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From the Editor

New Year's Resolve

The holiday season is a time of year when people of all ages fill out their gift giving lists, reflect on what they are thankful for and resolve to change their ways in the coming year. With that in mind, I submit to you the Top 10 Things Huntington Should Resolve to Do in 2004:

1. Implement a city-wide street paving program. I seem to recall a referendum on the ballot a few years ago that addressed this need, but it was narrowly defeated. I think the idea is worth re-visiting, and could pass if it is properly promoted and marketed. That means getting the word out using commercial time on television, radio and print, not to mention a neighborhood door-to-door campaign. I don't know what it would cost, but we can’t afford to let our streets deteriorate any further.

2. Project City Pride. This would be a two-tiered program: The first would involve a commitment from the City of Huntington to do a better job of keeping our city streets clean. The second would call on volunteers four times a year to take part in an all day clean up project -- similar to the annual Ohio River Sweep. It could be called “City Pride Day” and offer rewards to those streets or neighborhoods that do the best job. Our streets have never looked worse.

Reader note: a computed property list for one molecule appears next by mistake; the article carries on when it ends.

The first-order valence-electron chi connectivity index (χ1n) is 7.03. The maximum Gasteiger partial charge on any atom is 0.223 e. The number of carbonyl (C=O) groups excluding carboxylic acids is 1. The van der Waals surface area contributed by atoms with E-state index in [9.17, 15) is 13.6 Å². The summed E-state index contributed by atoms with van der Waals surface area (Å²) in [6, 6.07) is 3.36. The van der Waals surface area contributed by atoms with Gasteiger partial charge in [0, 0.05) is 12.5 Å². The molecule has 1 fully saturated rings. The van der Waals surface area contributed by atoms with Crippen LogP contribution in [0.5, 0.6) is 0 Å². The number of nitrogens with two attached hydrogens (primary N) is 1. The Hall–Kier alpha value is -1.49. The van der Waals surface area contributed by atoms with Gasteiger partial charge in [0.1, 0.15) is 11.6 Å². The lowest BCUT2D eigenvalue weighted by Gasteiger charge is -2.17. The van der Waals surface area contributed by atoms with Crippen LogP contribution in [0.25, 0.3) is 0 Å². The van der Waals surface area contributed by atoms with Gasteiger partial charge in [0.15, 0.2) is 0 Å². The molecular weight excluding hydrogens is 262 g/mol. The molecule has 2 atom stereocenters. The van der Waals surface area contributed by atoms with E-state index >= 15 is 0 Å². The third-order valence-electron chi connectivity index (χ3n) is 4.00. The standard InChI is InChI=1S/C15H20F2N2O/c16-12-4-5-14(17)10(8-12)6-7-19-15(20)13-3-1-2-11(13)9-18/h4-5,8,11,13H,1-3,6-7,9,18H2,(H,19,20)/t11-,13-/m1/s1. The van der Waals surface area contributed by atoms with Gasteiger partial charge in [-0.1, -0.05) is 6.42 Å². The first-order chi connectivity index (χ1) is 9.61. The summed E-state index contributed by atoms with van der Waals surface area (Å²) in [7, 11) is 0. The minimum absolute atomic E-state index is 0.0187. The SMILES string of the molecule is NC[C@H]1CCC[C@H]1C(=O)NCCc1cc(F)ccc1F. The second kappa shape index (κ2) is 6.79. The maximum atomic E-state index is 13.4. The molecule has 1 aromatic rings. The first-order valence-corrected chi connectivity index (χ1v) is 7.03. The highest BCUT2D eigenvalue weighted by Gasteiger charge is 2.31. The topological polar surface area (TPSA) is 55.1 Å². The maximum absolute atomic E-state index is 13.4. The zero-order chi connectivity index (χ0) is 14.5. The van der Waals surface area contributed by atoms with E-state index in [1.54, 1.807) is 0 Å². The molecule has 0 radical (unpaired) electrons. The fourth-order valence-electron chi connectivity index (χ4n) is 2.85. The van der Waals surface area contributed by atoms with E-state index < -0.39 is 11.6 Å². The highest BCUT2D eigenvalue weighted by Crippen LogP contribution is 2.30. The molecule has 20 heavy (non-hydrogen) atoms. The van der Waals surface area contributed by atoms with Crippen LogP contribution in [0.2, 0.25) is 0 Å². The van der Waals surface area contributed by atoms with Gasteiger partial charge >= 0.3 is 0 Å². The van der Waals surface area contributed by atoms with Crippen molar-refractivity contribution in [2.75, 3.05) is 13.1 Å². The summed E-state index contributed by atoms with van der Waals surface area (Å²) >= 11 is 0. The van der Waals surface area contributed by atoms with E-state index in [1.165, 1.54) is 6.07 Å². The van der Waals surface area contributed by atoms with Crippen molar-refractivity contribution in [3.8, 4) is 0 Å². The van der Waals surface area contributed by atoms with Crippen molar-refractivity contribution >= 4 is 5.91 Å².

3. Project Demolition. City Hall officials need to appoint someone to survey the buildings and homes in the city that should be condemned and eventually demolished. There are too many old buildings in disrepair that need to be torn down to make way for new buildings. Forget about trying to convince landlords to make improvements to their aging structures. In most cases, that’s not going to happen.

4. Synchronize all the traffic lights.

5. Provide more funding to HADCO. There are too many competing factions in the economic development game. The region needs only one office working on this critical need, and the entity with the best track record is the Huntington Area Development Council. But HADCO needs increased funding from the City, as well as area businesses, to fulfill the regions true economic development potential.

6. A downtown that shines during the holidays. Drive to Ashland one night during the holiday season and look around. How is it they can have such a beautifully decorated downtown and park while Huntington looks so drab? Local leaders need to find out how they do it.

7. A Free Concert Series. The city, in conjunction with area businesses, should host a series of free concerts for the general public. These culturally enriching events could be staged at any number of venues -- Harris Riverfront Park, The Keith-Albee – and expose local residents to Huntington natives Mark and Beth McVey, both broadway stars; Barboursville native Randall Reid-Smith, a world-renowned opera singer; as well as an array of nationally-acclaimed talent all hailing from this area.

8. Project Baseball Park. A group of civic movers and shakers need to make a pitch (pardon the pun) to local big leaguers Don Robinson and Rick Reed, asking them to donate $1 million each to build the “Robinson-Reed Ball Park” on property adjacent to the MU Stadium. The facility would be used for MU’s baseball team as well as a future home for a minor league franchise.

9. A new website for Huntington. The last time I saw Huntington’s website it looked amateurish at best. Find a group of creative volunteers to help assemble one of the best city websites in the entire country.

10. The grand opening of Pullman Square.

Call them resolutions or a romantic wish list for the future, but these are just some of the things Huntington needs to address in the comings months.


 

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